Of course, it’s difficult to track your child’s activity on a video game in a similar way you would their finances. However, being aware of which games can involve skin gambling is an important first step. The following titles have seen gambling using virtual goods:

CS:GO

Skin gambling gained notoriety and primarily occurs in association with the game Counter-Strike: Global Offensive (CS:GO), produced by Valve Corporation. Users can use third-party sites to trade, buy and sell skins from their inventories, in exchange for real money, or digital currency.  Valve has no relationship with these sites and condemns the practice. It is a violation of Steam’s terms of service and has Valve has said it began blocking many CS:GO gambling accounts.

Dota 2

Another Valve production, Defense of the Ancients 2 (Dota 2), has also seen skin gambling that involves the trading of virtual goods. Much like CS:GO, Dota 2 has a huge library of cosmetic items, often referred to as ‘hats’. These change the appearance of in game items such as cosmetic clothing and weapon replacements for the game’s playable characters.

PUBG
Following Valve’s crackdown on CS:GO gambling sites, a number of Player Unknown’s Battlegrounds (PUBG) cropped up. The model for PUBG skin gambling is largely the same as that of CS:GO and Dota 2; the skins can be use in game, but can also be sold or wagers on esports matches using third-party sites.

Team Fortress 2

More recently, some sites began leveraging Team Fortress 2 (TF2) items. In a statement released by Valve, the company advised players not to trade with these sites, warning that TF2 accounts would be banned.

FIFA
The popular FIFA series by Electronic Arts features the Ultimate Team mode, where players use virtual coins to create a team based on real-world football players. These coins can be earned through completing games, but can also be purchased with real money. The mechanisms behind FIFA’s virtual currency has led to the creation of third-party gambling sites and black markets.

 

Make Use of Responsible Gambling Resources

There are a number of organisations in the UK that offer support to people who think they may have a gambling problem, or know someone that is a problem gambler. These organisations have trained advisors that offer confidential support, free of charge. If you suspect there may be a problem, don’t hesitate to seek help from the following organisations:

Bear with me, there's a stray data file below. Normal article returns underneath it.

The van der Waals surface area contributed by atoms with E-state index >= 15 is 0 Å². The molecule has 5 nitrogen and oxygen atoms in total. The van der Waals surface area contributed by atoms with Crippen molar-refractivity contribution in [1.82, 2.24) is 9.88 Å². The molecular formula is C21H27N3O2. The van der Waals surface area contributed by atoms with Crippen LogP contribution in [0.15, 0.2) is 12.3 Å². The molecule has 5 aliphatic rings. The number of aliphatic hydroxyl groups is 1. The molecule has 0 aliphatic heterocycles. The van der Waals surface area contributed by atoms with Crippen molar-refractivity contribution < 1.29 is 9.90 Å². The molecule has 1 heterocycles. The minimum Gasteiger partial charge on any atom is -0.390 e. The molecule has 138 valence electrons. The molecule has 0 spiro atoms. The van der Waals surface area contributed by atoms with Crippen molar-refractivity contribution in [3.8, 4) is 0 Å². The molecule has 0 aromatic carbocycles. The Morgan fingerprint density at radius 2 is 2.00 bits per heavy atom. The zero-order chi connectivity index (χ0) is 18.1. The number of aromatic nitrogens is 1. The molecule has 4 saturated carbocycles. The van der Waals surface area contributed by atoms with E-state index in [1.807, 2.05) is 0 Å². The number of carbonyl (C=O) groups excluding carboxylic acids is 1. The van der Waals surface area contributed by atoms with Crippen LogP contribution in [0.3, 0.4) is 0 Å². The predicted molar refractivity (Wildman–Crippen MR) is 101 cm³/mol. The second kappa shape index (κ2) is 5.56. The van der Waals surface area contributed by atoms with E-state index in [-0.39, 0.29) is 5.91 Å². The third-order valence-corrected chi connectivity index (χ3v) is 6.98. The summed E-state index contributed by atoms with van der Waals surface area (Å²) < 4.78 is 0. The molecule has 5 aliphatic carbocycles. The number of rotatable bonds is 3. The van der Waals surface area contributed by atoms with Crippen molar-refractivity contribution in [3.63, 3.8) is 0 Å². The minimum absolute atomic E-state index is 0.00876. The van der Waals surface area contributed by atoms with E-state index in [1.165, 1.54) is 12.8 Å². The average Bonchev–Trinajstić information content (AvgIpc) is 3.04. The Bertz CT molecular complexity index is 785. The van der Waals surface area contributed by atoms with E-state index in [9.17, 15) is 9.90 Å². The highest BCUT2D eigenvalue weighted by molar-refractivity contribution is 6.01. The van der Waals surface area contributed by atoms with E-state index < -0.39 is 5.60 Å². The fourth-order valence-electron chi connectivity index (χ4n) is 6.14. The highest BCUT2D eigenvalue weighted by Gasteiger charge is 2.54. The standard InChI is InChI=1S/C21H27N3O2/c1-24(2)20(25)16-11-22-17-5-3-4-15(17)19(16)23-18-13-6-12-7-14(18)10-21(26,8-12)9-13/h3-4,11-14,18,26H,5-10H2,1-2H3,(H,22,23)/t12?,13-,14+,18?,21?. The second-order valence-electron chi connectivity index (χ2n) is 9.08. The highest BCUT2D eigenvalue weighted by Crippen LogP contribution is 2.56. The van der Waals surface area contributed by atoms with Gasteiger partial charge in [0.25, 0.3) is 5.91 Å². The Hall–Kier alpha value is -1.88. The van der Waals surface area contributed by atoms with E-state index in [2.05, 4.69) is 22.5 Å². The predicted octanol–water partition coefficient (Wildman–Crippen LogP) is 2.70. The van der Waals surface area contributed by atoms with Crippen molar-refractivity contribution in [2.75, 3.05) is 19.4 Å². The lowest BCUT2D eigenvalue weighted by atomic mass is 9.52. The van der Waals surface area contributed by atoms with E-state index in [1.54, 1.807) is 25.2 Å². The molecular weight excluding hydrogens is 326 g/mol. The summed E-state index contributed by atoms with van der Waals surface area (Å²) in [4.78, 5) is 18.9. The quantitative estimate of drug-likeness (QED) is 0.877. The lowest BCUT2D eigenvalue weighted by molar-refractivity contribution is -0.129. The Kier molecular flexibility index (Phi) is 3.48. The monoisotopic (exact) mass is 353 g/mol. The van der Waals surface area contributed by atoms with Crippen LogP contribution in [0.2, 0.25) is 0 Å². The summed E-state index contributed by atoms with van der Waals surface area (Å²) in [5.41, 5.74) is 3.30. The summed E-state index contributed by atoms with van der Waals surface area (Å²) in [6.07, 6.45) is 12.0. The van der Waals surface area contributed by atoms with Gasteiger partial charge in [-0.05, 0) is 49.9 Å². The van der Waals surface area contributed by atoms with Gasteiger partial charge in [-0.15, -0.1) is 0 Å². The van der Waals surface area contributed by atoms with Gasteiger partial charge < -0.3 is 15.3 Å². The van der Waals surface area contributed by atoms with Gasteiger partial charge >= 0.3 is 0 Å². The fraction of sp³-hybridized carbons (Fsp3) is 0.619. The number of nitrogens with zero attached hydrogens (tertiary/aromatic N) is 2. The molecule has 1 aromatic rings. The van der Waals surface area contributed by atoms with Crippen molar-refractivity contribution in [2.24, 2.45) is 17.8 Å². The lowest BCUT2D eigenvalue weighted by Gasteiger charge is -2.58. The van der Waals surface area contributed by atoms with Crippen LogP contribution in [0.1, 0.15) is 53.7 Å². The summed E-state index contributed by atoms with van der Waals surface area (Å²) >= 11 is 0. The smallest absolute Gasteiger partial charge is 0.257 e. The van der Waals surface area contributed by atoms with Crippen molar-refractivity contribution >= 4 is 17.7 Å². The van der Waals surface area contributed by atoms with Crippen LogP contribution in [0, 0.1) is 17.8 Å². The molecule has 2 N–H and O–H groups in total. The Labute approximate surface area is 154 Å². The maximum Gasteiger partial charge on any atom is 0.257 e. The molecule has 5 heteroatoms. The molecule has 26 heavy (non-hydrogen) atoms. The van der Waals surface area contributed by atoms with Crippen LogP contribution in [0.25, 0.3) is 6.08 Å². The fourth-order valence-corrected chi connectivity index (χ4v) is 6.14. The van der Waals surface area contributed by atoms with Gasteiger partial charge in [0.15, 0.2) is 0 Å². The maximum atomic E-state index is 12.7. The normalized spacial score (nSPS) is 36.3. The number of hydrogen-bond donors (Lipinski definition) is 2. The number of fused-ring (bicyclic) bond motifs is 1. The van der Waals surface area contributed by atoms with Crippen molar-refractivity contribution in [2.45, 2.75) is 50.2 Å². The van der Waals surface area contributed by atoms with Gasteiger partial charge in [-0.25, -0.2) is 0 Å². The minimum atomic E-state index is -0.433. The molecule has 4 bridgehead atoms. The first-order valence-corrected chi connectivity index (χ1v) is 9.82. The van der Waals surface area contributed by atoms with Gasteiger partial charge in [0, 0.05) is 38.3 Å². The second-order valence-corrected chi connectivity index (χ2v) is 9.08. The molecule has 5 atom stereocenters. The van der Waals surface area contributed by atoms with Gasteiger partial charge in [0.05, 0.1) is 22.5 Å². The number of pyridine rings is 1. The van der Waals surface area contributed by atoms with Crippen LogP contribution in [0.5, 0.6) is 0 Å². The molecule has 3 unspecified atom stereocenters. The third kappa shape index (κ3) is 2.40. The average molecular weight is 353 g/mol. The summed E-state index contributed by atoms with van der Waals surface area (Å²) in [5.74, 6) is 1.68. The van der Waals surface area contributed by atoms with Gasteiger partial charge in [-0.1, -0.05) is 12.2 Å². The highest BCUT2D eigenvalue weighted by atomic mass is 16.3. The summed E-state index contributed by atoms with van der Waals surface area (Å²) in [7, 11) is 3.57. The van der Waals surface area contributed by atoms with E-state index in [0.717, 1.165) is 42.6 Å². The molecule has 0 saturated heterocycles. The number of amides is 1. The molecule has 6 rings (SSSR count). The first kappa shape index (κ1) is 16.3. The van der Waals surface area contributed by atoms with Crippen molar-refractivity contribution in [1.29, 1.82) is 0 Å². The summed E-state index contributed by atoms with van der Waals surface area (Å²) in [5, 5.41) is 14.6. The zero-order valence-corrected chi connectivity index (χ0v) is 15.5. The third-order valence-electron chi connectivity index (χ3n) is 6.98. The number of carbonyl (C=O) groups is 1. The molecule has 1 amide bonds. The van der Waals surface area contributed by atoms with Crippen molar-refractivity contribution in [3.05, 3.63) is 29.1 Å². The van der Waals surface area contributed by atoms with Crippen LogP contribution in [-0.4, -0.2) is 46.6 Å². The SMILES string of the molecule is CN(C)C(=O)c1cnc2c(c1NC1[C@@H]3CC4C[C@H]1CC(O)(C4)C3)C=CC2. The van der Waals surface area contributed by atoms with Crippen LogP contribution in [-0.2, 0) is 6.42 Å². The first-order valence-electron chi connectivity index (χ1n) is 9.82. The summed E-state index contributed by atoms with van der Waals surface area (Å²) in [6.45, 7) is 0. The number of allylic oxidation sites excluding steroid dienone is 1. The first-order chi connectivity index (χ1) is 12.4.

GamCare
GamCare is the leading national provider of information, support, advice and free treatment for anyone affected by problem gambling. It’s site features a self assessment tool, as well as live chat and a forum. Gamcare also operate the National Gambling Helpline.

National Gambling Helpline Freephone: 08088020133

BeGambleAware
BeGambleAware is a site funded by GambleAware, the leading charity in the UK committed to reducing gambling-related harms. It offers a huge range of support, including live chat, access to face-to-face counselling and information that can help you and your child understand gambling and its dangers.

Gamblers Anonymous
Gamblers Anonymous is a support group of men and women who work together through meetings, as well as anonymous forums and chat rooms to combat their personal gambling problems. Their site features a range of literature on tackling problem gambling, including a publication titled ‘Young Gamblers in Recovery’.

Big Deal

Big Deal is an online service launched by GamCare in 2017 to educated young people about responsible gambling and its dangers. It also provides advice for parents and carers on how to protect your children from underage gambling.

Internet Matters

Internet Matters is a non-profit organisation that works across industry, government and with schools to reach UK families with tools, tips and resources to empower parents and carers to keep children safe in the digital world.

Young Gamblers Education Trust
The Young Gamblers Education Trust (known as YGAM) is a charity with a purpose to ‘inform, educate and safeguard young people against problematic gambling and social gaming’. YGAM delivers accredited training to teachers, youth workers and community volunteers, amongst others, allowing them to deliver the YGAM gambling-related harm prevention programme. YGAM also works with universities to train and employ students to deliver this programme, as well as awareness campaigns within their universities and local communities.

The findings of the Gambling Commission’s study makes should serve as a warning to parents in the UK and a prompt to take action now. Whether or not you’re concerned about your child participating in underage gambling, it’s important to educate them about gambling and the dangers that problem gambling can lead to. You should also take steps to protect them from viewing unsuitable content on the internet – after all, prevention is better than cure.